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The Wisdom Teachings of the Bhagavad Gita


An Introduction to Self-inquiry

The Wise


Arjuna asks Krishna to describe such a wise person whose knowledge of the Self is firm and whose mind isn’t shaken by anything. In other words, Arjuna is saying to Krishna, “Okay, I’ve listened. Now, tell me what to expect if I choose to heed your advice.” (Arjuna wants to know what he’s signing up for.)


Krishna has already indicated that the wise do not grieve with this memorable verse from early in the chapter:


Although you speak words of wisdom, you grieve for those who needn’t be grieved for. The wise grieve neither for the living nor for the dead. (2.11)


If the wise don’t grieve, then who is that does? Those individuals who don’t know, the ignorant. And what is the remedy for ignorance? Knowledge of the Self.


Describing the wise is not easy because unless you have the wisdom yourself you cannot really understand what it is to be wise! This is why they say only a mahatma (great soul) knows a mahatma. Furthermore, you cannot emulate the wise because a wise person’s wisdom isn’t based on doing something or looking a certain way, it’s based on knowledge. That means the wise appear and mostly interact in the world like everyone else. Nevertheless, Krishna describes such a person who is firm in wisdom as “happy in oneself with oneself alone.” Because of their application of knowledge, they dwell on the Self, satisfied as eternal, limitless and unchanging awareness. They are not shaken by adversities, nor seduced by pleasures, and they are free from longing, fear and anger. The wise are unattached in all situations and neither become elated when things are pleasant, nor bitter when they become unpleasant. And how do the wise know when their wisdom is steady? One way to know is when the mind is no longer a problem.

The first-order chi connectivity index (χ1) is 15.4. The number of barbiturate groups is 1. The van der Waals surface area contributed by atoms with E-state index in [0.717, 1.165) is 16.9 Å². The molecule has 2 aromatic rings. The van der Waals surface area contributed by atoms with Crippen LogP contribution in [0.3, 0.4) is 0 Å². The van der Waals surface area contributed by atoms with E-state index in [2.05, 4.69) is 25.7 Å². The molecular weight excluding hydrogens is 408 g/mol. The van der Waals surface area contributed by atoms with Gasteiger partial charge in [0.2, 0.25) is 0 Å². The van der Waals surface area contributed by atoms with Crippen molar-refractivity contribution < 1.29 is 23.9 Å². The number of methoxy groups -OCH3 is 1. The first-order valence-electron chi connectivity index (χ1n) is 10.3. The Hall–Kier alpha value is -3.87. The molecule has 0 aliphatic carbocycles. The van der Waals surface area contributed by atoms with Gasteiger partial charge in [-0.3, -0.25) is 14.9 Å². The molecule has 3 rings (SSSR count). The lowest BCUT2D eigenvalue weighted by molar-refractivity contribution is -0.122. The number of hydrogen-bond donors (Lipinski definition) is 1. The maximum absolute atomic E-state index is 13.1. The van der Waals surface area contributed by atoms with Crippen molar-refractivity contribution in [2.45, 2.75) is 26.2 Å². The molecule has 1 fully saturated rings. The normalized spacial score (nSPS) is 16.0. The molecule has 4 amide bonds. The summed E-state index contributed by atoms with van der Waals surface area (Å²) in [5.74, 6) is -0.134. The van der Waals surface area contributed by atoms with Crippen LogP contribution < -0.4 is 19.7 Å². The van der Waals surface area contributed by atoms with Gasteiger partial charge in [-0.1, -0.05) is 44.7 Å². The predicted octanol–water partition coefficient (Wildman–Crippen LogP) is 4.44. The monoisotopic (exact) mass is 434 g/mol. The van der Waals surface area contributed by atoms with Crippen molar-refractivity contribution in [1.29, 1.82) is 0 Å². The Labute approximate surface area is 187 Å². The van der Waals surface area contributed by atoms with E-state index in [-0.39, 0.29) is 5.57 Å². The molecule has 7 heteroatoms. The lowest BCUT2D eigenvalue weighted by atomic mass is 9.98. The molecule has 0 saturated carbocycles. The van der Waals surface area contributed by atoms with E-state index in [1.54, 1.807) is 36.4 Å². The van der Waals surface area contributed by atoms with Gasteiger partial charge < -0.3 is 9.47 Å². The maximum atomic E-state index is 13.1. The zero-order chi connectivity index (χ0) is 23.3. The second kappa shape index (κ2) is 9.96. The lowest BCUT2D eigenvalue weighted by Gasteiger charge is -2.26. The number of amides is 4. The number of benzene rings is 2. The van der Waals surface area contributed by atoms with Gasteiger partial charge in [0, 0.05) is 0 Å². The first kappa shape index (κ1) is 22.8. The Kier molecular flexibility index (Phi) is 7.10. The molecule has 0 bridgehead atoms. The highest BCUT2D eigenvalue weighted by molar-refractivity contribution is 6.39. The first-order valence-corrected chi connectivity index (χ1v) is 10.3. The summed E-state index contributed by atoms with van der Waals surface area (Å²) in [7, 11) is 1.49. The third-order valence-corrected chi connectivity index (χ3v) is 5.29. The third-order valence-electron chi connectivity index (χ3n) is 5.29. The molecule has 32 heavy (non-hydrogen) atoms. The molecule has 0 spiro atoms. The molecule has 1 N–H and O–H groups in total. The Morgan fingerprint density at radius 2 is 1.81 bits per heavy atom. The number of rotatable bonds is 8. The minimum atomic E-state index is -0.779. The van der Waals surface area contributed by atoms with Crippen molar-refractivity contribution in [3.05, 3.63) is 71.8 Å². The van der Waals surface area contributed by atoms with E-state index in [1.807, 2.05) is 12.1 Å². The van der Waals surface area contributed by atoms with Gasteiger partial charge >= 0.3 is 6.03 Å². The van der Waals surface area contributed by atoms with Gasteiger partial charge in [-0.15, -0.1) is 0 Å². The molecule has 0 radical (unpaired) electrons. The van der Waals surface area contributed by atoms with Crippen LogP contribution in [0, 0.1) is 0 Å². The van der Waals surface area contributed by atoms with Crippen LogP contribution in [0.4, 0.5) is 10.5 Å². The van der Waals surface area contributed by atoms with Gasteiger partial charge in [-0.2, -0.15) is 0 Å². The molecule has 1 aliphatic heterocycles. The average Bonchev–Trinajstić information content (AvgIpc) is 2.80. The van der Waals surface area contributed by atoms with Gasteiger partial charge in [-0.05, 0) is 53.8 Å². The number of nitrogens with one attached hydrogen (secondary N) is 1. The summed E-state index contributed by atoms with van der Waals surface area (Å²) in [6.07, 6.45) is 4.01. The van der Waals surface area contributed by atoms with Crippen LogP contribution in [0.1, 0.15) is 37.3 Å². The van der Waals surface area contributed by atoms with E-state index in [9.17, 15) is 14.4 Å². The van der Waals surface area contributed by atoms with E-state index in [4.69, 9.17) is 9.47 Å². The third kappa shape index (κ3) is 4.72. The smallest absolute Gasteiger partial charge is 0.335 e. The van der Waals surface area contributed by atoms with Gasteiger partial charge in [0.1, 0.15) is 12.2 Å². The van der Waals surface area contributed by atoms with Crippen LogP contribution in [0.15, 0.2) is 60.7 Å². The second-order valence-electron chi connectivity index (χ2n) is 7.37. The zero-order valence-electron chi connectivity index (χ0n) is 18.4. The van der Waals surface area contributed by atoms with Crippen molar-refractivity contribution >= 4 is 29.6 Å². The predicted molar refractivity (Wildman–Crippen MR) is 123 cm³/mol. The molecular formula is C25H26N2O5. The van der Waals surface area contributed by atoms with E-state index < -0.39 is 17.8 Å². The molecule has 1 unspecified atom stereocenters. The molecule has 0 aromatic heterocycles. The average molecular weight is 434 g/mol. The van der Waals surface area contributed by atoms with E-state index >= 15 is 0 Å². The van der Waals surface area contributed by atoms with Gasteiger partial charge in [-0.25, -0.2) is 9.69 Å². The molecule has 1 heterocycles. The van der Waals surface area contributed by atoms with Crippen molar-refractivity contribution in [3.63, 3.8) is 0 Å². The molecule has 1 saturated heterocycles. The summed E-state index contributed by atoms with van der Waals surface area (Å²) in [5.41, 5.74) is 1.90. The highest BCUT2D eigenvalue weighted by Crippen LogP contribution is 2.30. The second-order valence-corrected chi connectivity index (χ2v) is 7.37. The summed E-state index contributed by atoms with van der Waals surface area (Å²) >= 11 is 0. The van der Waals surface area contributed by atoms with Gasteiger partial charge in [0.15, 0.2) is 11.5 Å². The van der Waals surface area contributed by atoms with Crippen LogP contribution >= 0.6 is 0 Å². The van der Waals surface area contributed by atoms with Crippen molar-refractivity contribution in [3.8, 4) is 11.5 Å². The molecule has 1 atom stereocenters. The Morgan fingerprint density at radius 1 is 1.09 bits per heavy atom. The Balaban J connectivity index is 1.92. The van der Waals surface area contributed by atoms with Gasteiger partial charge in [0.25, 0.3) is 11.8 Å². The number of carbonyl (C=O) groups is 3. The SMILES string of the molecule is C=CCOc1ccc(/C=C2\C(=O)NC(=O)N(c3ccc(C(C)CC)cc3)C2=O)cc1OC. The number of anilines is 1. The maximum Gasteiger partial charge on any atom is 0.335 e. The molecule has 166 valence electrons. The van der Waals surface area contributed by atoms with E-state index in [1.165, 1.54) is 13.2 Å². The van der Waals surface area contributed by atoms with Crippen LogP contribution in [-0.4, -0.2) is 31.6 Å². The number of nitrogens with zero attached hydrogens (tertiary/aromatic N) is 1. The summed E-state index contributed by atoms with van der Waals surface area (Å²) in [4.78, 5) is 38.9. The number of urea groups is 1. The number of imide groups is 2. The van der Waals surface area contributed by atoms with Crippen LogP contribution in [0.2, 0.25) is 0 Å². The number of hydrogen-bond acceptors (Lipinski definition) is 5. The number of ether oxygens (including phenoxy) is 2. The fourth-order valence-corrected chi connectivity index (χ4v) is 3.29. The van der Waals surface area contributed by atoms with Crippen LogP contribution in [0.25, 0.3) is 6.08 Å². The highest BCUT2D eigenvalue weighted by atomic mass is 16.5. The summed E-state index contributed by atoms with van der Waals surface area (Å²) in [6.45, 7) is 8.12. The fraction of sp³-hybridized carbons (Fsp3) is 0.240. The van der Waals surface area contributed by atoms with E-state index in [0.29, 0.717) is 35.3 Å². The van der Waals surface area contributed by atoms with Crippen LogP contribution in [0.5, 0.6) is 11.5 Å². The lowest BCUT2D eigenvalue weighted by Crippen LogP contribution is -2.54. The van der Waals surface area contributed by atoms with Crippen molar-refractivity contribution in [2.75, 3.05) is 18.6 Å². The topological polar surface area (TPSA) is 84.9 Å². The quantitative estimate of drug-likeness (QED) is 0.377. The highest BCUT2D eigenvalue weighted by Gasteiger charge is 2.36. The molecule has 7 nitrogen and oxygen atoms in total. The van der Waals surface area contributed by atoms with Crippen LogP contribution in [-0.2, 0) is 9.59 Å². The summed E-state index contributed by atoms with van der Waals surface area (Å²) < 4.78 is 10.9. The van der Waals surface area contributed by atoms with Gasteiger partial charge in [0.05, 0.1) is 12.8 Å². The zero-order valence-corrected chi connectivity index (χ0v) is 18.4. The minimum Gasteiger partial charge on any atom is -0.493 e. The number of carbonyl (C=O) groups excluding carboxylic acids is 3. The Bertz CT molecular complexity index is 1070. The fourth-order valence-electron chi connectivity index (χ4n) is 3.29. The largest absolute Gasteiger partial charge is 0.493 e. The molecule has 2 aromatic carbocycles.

In the darkness which sleep all beings, the wise one is awake. Where other beings are awake, it’s darkness for the wise one who sees. (2.69)


This verse seems to imply that most of the world is in a kind of stupor, unaware of reality. In this case, “darkness” refers to the darkness of ignorance. In this darkness, people go through their day-to-day lives lost in a world full of erroneous thoughts about what they perceive to be real. We all live in this darkness to various degrees due to our conditioning and ignorance of certain truths. Even scientists will tell you that how we interpret the physical world is based strictly on appearances; that objects are in actuality, only energy and that our mind is working correlatively with phenomena to produce sensations like color and sound. It’s for this reason the sages say we’re living in a dream world, because when examined closely, what we find is that everything is constantly changing and nothing is what it seems. In short, there’s nothing substantial regarding our waking experience. We are like sleepwalkers walking through life only able to accurately interpret a small portion of actual reality. In this dream world we identify with our belongings and relationships, not to mention our body, thoughts, feelings, and emotions, causing us to suffer and feel anguish when all our attachments inevitably change.


An analogy often used in Vedanta to describe the difference between the wise and the other-wise, is the snake and the rope. In certain parts of the world where snakes are common, a coiled rope at dusk may appear like a snake. The thought that it’s a snake elicits fear in us until the object is seen for what it really is—a coiled rope. The wise see a rope, and for that reason, have no fear. But what of those who still see a snake? There can only be compassion or indifference for those who cannot see the problem with their own thinking.

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Chapter 1: Arjuna's Grief

Chapter 2: An Introduction to


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